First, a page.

The Washington PostDemocracy Dies in Darkness

1 out of 3 people in D.C. region face food insecurity, survey finds

Senior citizens line up to sample the fare at a Feed the Fridge station as founder Mark Bucher holds a news conference to roll out the free meal program in Washington in December 2020. (Bill O’Leary/The Washington Post)
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Nearly one-third of people living in the Washington region struggled to access food last year, according to a report released last week by the Capital Area Food Bank.

The analysis, culled from a random sampling survey of nearly 4,000 residents across the region, also presents a deeper illustration of how hunger’s impact has changed since the start of the coronavirus pandemic in 2020. The report found families with children and non-White families were particularly in need of food assistance, and that even individuals who have jobs are still going without meals.

Overall, the report lays out a picture of how factors such as rising rents, uncompetitive wages and an uneven economic recovery are continuing to fuel hunger, explained Radha Muthiah, the food bank’s president and CEO.

“This highlights that as we recover from this pandemic, we have to be incredibly deliberate as a community to ensure a more equitable and inclusive recovery,” Muthiah said. “One in three residents of the greater Washington area needed support in the last year getting good food on their table. There’s no way to get around how profound and staggering that is.”

With inflation hitting a 40-year high and kicking up the costs for food, gasoline and just about everything else, a return to “normal” times remains especially out of reach for Americans living paycheck to paycheck, or on their savings, like Khiem Vo of Sterling, Va.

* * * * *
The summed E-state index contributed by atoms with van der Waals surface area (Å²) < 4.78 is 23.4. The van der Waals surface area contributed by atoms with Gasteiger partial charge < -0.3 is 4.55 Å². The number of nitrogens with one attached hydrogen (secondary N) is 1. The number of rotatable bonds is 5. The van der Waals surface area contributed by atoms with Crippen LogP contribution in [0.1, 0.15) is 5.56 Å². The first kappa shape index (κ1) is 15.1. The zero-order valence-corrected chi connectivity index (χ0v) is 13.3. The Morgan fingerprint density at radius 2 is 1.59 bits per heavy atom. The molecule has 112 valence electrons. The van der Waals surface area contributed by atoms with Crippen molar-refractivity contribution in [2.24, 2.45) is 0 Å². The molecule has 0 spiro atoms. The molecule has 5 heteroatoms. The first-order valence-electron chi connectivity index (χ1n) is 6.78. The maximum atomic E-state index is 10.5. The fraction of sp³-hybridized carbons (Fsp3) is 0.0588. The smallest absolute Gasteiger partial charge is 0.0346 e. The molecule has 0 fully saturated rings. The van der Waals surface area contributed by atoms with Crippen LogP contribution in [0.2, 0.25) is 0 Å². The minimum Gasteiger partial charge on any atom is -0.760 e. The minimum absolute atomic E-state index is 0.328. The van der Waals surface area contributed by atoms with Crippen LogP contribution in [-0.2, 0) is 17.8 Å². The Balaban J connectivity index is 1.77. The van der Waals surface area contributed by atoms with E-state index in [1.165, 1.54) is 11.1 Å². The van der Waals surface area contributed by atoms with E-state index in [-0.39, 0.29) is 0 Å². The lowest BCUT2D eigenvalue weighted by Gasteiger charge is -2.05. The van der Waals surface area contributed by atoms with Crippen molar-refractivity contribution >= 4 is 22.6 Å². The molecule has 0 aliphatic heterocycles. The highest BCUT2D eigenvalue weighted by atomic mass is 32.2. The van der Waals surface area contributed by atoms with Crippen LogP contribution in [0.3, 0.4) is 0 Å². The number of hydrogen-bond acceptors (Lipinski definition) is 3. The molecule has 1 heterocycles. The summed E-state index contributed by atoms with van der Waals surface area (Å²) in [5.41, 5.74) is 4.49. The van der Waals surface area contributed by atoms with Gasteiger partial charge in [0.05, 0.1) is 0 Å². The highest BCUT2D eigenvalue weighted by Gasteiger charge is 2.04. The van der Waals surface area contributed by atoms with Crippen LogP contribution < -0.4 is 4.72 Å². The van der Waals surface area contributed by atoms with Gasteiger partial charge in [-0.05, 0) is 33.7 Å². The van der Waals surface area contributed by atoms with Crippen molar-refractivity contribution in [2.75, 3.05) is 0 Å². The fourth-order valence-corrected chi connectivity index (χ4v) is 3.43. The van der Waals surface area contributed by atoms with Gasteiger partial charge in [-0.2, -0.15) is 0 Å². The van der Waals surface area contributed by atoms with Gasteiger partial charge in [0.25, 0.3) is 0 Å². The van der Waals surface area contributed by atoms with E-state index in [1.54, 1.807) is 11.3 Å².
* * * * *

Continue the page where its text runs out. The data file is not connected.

Vo’s unemployment benefits ran out in September, and the roughly $50 he pulls from his savings account each week for food doesn’t stretch far at the grocery store.

Six months ago, the 47-year-old accepted a bag of groceries from a Loudoun County food pantry for the first time in his life. He has counted on that donated food every week since then.

“The price of food is increasing. Everything is increasing,” said Vo, who was a driver for an auction house for 17 years until he was laid off in April 2020. Without the assistance, “I could not afford any more, so I would not be able to eat too much.”

Food pantries in Loudoun County are seeing the consequences of escalating costs and say that people are coming back again for help, following record highs during the pandemic, to keep food on the table.

“We’re seeing people who we haven’t seen since the height of covid,” said Jennifer Montgomery, president and CEO of Loudoun Hunger Relief, a food pantry that serves Loudoun County. “They’re saying $5 for a gallon of gas is really hurting our family, our budget.”

Montgomery said the number of households in need has recently ticked up at the Leesburg-based nonprofit, where families can collect up to seven days of groceries, from peanut butter to bananas, meats and eggs, and fresh produce grown at nearby farms.

Before the pandemic, the group helped about 250 families each week. That number nearly quadrupled during covid. After taking a dip in January, the number of households “bounced right back up” in February and has remained consistent since then, Montgomery said.

Now the nonprofit serves more than 600 families and is helping 15 to 25 new households each week.

The same is true for food providers across the region. The Capital Area Food Bank is distributing more meals than ever before. The organization provides food for partners at pantries and distribution sites across the District, Maryland and Virginia. Demand spiked with the pandemic, and in 2021 the food bank distributed a record 64 million meals.